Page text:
The confluence of a rebuilt rotation (with James Shields, Wade Davis and Ervin Santana now in the mix) and a resurgent core (Eric Hosmer, et al., rights the ship) will keep K.C. on the Tigers' heels into September and propel the Royals to their first winning season since 2003 and their first 85-win season since 1989, even though they fall a few games shy of a wild-card berth.
Jaffe
It's difficult to look at any of the 30 teams and imagine a run culminating in a playoff spot akin to last year's A's or Orioles. With a new manager in Terry Francona, a remade roster that includes Nick Swisher, Michael Bourn and (eventually) Trevor Bauer and a solid young nucleus of up-the-middle talent in Carlos Santana, Jason Kipnis and Asdrubal Cabrera, the Indians have created a pathway to respectability. They could be the second-best team in the AL Central, if not a real playoff contender.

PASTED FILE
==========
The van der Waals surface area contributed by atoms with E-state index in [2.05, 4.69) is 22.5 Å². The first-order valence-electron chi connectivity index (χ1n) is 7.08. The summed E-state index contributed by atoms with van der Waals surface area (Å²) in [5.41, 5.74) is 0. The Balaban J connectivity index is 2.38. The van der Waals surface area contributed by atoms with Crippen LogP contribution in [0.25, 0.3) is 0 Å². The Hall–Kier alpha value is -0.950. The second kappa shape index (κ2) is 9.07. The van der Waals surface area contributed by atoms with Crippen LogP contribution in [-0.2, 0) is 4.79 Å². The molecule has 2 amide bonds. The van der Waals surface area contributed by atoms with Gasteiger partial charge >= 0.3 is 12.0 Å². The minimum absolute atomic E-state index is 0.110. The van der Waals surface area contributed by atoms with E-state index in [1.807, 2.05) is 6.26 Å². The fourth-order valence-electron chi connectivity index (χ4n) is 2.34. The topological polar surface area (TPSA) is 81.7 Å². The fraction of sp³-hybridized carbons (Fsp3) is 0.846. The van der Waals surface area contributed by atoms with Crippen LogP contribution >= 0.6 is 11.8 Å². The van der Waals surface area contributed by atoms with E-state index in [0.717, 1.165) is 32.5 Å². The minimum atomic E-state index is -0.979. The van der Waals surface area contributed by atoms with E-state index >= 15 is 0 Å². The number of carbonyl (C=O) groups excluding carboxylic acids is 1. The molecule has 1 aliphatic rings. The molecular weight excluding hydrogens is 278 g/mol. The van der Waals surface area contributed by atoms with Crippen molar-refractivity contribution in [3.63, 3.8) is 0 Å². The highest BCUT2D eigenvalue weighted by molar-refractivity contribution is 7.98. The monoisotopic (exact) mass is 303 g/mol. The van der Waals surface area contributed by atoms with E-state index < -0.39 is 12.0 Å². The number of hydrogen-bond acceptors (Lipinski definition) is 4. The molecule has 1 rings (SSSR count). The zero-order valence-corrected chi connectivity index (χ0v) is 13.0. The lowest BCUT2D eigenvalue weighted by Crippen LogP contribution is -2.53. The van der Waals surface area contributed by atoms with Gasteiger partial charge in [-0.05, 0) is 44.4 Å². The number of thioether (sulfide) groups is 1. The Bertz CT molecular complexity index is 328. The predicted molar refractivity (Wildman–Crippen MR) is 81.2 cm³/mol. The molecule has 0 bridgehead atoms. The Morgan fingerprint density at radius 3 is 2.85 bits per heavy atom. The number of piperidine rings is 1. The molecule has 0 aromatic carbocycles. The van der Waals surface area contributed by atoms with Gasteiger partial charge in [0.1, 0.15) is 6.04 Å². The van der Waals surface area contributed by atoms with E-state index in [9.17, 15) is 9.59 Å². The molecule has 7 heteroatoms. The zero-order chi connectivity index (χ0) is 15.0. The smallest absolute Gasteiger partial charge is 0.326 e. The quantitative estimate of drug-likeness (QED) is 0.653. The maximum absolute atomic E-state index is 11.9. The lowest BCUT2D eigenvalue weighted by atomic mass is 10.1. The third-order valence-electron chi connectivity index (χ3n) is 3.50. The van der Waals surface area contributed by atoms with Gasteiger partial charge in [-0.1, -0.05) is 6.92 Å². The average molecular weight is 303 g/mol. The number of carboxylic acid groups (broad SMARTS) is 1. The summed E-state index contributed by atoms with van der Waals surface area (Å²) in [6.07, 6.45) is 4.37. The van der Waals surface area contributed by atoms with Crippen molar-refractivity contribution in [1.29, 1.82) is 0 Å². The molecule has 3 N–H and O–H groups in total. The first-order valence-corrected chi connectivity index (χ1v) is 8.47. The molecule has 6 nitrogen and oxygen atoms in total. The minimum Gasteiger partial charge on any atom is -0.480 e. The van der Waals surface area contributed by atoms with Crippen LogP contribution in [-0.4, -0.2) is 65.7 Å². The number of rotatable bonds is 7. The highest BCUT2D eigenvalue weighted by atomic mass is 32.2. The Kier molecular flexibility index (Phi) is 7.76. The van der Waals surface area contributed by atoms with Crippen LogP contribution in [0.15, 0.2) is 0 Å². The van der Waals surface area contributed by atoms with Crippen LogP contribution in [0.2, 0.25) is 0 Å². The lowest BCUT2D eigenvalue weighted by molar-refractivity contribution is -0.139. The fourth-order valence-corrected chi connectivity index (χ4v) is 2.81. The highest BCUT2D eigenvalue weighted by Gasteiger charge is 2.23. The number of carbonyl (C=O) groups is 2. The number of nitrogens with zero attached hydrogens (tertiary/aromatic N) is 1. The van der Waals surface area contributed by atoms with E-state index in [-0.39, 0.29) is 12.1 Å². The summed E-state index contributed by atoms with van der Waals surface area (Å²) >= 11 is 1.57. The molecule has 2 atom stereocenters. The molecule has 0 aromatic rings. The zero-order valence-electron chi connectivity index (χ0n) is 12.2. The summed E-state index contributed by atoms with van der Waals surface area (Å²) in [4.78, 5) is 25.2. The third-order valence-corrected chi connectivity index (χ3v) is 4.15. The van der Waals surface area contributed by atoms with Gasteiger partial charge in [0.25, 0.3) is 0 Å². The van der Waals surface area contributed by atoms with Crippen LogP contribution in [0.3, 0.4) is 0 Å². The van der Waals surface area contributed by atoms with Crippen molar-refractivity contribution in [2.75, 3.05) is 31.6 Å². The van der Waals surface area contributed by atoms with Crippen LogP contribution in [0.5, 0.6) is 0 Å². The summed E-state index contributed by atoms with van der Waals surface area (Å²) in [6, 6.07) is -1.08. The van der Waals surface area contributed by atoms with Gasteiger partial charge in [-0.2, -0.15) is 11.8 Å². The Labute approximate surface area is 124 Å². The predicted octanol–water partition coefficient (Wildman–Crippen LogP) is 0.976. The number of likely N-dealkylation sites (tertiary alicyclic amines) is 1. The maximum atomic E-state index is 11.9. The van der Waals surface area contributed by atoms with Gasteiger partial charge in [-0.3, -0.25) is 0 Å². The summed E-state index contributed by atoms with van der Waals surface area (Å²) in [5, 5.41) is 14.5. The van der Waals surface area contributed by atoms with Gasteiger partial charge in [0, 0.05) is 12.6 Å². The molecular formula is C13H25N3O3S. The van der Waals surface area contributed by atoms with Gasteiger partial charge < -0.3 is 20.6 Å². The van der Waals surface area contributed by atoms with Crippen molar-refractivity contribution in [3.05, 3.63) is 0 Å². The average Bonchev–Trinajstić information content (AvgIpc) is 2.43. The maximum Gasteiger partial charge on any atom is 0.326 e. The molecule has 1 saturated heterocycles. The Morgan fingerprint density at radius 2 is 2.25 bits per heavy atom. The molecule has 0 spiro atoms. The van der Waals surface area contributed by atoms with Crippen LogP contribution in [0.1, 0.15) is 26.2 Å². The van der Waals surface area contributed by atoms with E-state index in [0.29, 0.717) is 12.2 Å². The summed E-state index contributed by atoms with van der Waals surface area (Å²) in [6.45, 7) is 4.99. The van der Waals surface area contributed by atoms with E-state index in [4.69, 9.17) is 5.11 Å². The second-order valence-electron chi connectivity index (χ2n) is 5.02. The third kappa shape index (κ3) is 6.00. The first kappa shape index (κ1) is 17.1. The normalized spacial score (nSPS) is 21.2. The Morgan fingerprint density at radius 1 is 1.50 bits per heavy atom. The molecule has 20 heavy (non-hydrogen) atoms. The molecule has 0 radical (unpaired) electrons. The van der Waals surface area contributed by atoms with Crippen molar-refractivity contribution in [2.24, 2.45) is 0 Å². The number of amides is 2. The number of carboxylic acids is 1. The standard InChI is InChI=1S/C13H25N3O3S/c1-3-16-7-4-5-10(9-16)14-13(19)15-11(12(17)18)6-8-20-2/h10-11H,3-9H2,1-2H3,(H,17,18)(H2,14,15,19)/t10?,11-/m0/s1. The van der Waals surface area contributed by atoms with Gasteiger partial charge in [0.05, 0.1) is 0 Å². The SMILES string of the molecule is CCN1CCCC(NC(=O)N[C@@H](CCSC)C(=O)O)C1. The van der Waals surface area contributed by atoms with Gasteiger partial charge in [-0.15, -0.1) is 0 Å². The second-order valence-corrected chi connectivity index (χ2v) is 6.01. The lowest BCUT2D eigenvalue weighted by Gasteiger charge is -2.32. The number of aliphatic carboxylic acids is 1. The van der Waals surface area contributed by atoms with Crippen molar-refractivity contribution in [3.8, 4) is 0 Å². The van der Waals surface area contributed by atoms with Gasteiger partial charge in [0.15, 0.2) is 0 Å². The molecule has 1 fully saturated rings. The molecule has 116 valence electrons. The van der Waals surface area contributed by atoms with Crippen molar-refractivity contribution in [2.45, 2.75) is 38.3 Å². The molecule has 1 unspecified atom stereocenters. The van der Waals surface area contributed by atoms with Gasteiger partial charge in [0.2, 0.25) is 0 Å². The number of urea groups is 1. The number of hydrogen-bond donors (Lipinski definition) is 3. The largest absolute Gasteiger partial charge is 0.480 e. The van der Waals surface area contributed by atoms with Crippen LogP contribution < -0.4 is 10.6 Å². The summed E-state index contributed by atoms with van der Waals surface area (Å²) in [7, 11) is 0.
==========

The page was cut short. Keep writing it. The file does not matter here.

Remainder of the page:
Corcoran
Don't get me wrong, the Astros are going to finish in last place in the American League West, but I expect they will only be ordinarily bad, not historically awful, as many are expecting, and I don't think they will be the worst team in baseball in 2013 (looking at you, Marlins). I very much liked their acquisition of A's slugger Chris Carter, whose right-handed power is a perfect fit for Minute Maid Park's Crawford Boxes, they have some upside plays in the rotation in veteran Erik Bedard and faded prospects Brad Peacock and Alex White, and they could have one of the best defensive infields in baseball if Marwin Gonzalez and Matt Dominguez can manage to hold onto their jobs at shortstop and third base, respectively. Surprises are all about subverting expectations. Everyone expects the Yankees to decline and the Blue Jays to become contenders, but how many are willing to consider the possibility that the Astros could avoid a 100-loss season?
Sheehan
Your NL West champs, the San Diego Padres. Even accounting for the Chase Headley injury, they have a young offensive core and year-in, year-out, manager Bud Black assembles great bullpens from air.
 
American League MVP
 
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Mike Trout :: AP
Verducci